Academic journal article Journal of Health Population and Nutrition

Barriers to Infant and Child-Feeding Practices: A Qualitative Study of Primary Caregivers in Rural Uganda

Academic journal article Journal of Health Population and Nutrition

Barriers to Infant and Child-Feeding Practices: A Qualitative Study of Primary Caregivers in Rural Uganda

Article excerpt


Worldwide, 6.9 million children below the age of five years died in 2011, and 33% of these deaths are linked to malnutrition (1). The number of children who die from malnutrition-related problems in developing regions of the world, such as sub-Saharan Africa, is more than those in developed regions (1,2). In Uganda, malnutrition is one of the major public-health problems affecting infants and children. The prevalence of malnutrition among Ugandan children below the age of five years is estimated at 40%, and most of the malnourished children live in rural households (3). In Uganda, like other developing countries, childhood malnutrition is compounded by other prevalent diseases, such as malaria, diarrhoea, and pneumonia and these synergistically impact child health, leading to lifelong effects or death (4-7).

Malnutrition in infants/children also leads to psychosocial problems, such as impaired mental and physical development, reduced educational achievement, increased morbidity, and more time and money spent on taking care of sick children due to frequent morbidity (8,9). Therefore, the sequelae and risks associated with malnutrition have significant implications for the wellbeing of the family and future quality of the population in a country where the affected infants/children live (10,11). To address the problem of malnutrition in infants/children, one has to address the contributing factors and causes.

Leading authorities, such as the World Bank and the World Disaster Report, have identified the core factors that contribute to malnutrition in infants/children to be: foods used; infant and young childfeeding practices; barriers faced by caregivers; and availability of support resources (12,13). The current study focused on the barriers that prevent primary caregivers living in rural areas from using appropriate infant and young child-feeding practices (IYCFP). The IYCFP that were addressed are those related to breastfeeding and complementary feeding of infants in the age-group of 0-24 month(s).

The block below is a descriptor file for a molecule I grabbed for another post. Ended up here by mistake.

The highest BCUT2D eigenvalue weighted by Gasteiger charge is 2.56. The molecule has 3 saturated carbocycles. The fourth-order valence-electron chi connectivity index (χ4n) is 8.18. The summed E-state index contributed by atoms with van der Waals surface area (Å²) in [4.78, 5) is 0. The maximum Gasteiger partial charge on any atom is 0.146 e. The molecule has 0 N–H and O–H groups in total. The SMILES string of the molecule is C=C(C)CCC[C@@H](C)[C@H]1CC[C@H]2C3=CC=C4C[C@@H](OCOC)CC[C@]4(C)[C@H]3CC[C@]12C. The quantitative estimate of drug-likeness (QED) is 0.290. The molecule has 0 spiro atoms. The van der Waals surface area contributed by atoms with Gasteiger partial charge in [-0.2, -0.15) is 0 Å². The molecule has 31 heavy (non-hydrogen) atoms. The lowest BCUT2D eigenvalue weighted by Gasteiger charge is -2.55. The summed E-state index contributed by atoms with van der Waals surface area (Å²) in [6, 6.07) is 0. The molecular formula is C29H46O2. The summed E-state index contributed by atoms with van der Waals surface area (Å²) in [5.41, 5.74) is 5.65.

Primary caregivers play a key role in feeding of infants/children and ultimately in their nutritional outcomes (8,14). In Uganda, the responsibility of childcare and nurturing is left to the mother but because of social situations, such as maternal death, teenage pregnancy, and work responsibilities, some infants/children are cared for by other female caregivers (aunts, grandmothers, and others). Many times, the primary caregivers experience several barriers which prevent them from adopting appropriate IYCFP and ensuring good nutrition outcomes for the infant/child. The common factors that influence nutrition outcomes of infants/ children include socioeconomic status of the family, literacy levels, influence of relatives, and access to safe nutrient-rich complementary foods (15-19).

Unfortunately, many years of research and policy initiatives in sub-Saharan Africa have not effectively curtailed the prevalence of infant/childhood malnutrition (20). Some of the reasons behind the persistence of malnutrition in infants/children could be our limited understanding of the barriers faced by caregivers in rural areas where the majority of affected infants and children live. The purpose of this study was to explore the barriers to the use of appropriate IYCFP by primary caregivers of infants aged 0-24 month(s) living in a rural Ugandan district.


We conducted community-based focus group discussions (FGD) with primary caregivers to gain a comprehensive understanding of barriers to the use of appropriate IYCFP. Primary caregiver in this study is defined as any adult female person who is responsible for the day-to-day care and wellbeing of an infant/child between the age of 0 and 24 month(s), including biological mothers, grandparents, aunts, and others in cases where the biological parents are deceased or unavailable. A qualitative descriptive approach was adopted because it was found to be most suitable in generating a comprehensive initial understanding of the barriers to IYCFP in rural settings. …

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